Molecular markers
DNA purification
Organic extraction

Author: Rodney E. Shackelford, D.O., Ph.D. (see Authors page)

Revised: 29 May 2018, last major update April 2012

Copyright: (c) 2008-2018, PathologyOutlines.com, Inc.

PubMed Search: Organic extraction[TIAB] DNA purification

Cite this page: Shackelford, R.E. Organic extraction. PathologyOutlines.com website. http://www.pathologyoutlines.com/topic/moleculardnapurorganicextract.html. Accessed July 17th, 2018.
Technique
  • Mix crude cell preparations in a denaturing aqueous solution (often guanidinium thiocyanate or 2-mercaptoethanol) with a roughly equal volume of a phenol-chloroform solution and centrifuge the sample
  • Isoamyl alcohol may be added to phenol-chloroform solution to reduce foaming during extraction
  • Following vigorous mixing, the denatured proteins and lipids partition into the lower organic phase or at the aqueous / organic phase interface, while the nucleic acids partition into the upper aqueous phase allowing separation
  • Aqueous sample is often extracted using phenol-chloroform several times for greater nucleic acid purity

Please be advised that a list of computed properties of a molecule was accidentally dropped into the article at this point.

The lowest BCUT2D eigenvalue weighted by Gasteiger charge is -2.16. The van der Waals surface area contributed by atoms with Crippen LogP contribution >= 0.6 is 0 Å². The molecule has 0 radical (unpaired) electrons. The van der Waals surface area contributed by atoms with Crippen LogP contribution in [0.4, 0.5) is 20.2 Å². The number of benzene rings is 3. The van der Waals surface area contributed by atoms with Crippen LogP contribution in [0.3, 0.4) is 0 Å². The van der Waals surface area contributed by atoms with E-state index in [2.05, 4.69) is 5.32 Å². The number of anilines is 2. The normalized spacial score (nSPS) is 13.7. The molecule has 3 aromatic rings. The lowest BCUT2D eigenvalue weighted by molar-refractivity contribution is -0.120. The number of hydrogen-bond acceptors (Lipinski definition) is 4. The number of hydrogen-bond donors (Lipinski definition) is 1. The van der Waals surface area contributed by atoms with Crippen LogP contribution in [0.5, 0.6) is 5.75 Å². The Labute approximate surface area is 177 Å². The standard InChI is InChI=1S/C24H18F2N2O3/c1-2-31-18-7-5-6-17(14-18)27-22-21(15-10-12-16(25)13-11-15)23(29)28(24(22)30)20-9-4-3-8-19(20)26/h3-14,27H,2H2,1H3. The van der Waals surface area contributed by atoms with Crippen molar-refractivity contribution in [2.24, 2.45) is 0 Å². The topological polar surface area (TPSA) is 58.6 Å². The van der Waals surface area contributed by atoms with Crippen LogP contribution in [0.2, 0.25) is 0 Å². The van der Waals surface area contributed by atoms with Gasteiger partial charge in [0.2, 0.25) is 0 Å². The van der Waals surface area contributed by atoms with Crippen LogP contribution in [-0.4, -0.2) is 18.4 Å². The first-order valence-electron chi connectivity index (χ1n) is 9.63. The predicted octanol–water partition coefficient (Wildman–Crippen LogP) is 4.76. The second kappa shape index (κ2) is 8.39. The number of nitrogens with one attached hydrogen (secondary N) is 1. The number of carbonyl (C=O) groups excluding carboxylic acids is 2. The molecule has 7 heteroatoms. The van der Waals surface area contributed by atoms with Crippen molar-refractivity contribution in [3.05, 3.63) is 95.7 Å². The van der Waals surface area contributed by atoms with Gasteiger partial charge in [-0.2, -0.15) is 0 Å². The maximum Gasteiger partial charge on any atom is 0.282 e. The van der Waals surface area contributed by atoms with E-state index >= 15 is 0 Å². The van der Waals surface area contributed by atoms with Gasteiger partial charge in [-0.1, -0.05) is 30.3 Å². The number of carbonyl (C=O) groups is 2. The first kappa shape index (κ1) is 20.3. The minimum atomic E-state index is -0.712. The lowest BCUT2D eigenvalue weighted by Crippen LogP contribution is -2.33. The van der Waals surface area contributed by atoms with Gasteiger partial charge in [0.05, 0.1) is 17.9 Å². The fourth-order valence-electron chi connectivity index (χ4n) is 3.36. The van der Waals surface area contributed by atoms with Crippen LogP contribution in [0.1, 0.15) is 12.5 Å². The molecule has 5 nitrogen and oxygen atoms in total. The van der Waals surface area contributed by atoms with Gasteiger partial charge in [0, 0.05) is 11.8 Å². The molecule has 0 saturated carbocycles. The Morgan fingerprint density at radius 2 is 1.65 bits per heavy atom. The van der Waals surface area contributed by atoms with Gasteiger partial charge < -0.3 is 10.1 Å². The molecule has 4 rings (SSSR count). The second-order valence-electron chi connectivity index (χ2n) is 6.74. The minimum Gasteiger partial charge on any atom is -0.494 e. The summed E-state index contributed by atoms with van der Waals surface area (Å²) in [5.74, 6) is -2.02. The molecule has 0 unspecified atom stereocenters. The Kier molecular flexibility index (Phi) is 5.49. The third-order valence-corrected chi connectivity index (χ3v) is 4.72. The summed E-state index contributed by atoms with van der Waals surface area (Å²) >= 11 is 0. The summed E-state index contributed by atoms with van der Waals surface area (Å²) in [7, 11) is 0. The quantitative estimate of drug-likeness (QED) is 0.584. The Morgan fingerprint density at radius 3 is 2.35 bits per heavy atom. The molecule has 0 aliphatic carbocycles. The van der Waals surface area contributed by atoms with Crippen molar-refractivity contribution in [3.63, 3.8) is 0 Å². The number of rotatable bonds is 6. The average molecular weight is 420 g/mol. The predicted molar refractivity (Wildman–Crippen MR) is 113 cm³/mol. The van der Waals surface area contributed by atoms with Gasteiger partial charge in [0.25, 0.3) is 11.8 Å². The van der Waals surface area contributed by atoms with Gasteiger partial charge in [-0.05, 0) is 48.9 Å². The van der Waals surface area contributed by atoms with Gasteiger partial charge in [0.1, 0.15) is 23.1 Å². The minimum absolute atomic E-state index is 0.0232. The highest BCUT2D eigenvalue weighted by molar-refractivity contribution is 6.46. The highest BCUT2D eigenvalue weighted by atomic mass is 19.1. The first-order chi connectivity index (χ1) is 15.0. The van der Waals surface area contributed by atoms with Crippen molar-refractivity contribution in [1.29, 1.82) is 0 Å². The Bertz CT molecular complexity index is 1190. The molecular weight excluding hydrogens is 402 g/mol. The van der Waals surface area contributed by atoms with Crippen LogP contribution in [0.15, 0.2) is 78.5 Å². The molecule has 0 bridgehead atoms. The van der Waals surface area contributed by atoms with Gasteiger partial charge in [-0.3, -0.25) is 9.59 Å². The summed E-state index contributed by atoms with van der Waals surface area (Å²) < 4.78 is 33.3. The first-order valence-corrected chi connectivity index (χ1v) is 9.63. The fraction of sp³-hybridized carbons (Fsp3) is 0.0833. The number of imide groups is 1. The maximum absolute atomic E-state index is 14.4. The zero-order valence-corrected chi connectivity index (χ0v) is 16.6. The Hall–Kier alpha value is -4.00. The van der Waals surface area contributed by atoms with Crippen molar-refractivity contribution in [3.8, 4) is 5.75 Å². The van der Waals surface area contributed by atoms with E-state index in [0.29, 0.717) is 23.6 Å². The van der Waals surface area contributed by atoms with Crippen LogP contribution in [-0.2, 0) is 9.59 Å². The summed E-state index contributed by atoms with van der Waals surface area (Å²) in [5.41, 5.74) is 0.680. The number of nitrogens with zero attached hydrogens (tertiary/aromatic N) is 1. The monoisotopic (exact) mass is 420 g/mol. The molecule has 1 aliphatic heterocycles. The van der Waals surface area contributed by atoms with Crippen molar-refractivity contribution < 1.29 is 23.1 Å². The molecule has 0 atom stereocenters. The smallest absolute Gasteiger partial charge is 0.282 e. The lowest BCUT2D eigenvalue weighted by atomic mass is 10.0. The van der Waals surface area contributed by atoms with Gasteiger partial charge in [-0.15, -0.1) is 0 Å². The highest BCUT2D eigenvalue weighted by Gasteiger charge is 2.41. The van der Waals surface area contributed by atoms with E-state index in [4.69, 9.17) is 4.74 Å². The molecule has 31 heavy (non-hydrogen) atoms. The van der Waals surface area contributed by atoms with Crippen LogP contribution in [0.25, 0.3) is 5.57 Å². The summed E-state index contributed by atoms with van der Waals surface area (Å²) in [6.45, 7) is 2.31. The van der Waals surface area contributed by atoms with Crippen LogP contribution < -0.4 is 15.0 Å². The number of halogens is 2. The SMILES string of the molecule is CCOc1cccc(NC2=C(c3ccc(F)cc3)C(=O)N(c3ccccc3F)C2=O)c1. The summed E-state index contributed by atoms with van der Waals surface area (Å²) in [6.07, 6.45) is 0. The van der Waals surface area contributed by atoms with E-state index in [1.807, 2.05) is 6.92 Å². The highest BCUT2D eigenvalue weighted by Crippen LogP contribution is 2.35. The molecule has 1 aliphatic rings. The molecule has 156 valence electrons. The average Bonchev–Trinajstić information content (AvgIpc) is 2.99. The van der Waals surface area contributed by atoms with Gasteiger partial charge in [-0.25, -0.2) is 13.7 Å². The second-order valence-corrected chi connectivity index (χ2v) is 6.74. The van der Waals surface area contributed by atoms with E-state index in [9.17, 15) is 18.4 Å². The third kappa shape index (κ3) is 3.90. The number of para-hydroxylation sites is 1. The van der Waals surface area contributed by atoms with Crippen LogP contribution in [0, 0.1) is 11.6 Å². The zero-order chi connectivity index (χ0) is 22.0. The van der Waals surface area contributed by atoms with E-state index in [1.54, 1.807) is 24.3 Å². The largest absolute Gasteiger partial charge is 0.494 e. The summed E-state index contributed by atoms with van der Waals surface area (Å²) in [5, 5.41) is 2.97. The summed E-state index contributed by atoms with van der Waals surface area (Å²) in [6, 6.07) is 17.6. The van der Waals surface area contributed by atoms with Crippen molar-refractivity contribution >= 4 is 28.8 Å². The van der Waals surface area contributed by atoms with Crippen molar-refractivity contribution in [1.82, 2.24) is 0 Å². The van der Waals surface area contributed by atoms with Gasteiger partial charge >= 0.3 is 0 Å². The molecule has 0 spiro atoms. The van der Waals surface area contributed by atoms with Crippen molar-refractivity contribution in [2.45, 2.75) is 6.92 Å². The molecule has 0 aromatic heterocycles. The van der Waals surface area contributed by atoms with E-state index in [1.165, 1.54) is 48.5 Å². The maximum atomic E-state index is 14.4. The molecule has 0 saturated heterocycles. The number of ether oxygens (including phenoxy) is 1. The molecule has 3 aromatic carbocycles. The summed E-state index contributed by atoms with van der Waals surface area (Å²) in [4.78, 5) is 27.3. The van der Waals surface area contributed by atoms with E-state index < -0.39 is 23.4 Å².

• Alternatively, the aqueous solution is washed several times with an isoamyl alcohol-chloroform solution to remove residual phenol
  • Nucleic acids are often further purified by ethanol precipitation
  • Must use polypropylene tubes, as phenol-chloroform dissolves polystyrene tubes
Disadvantages
  • Phenol is toxic and can cause severe chemical burns, so protection (gloves, safety glasses, lab coat) and a fume hood are required
  • pH of solution must be correct (pH ~7.5), as DNA will partition into organic phase with pH ~5
  • Relatively cumbersome and slow compared to other recent organic extraction methods
  • Advantage: relatively long nucleic acid polymers can be extracted, useful for some research and molecular diagnostic applications
Diagrams / tables

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Phenol-chloroform extraction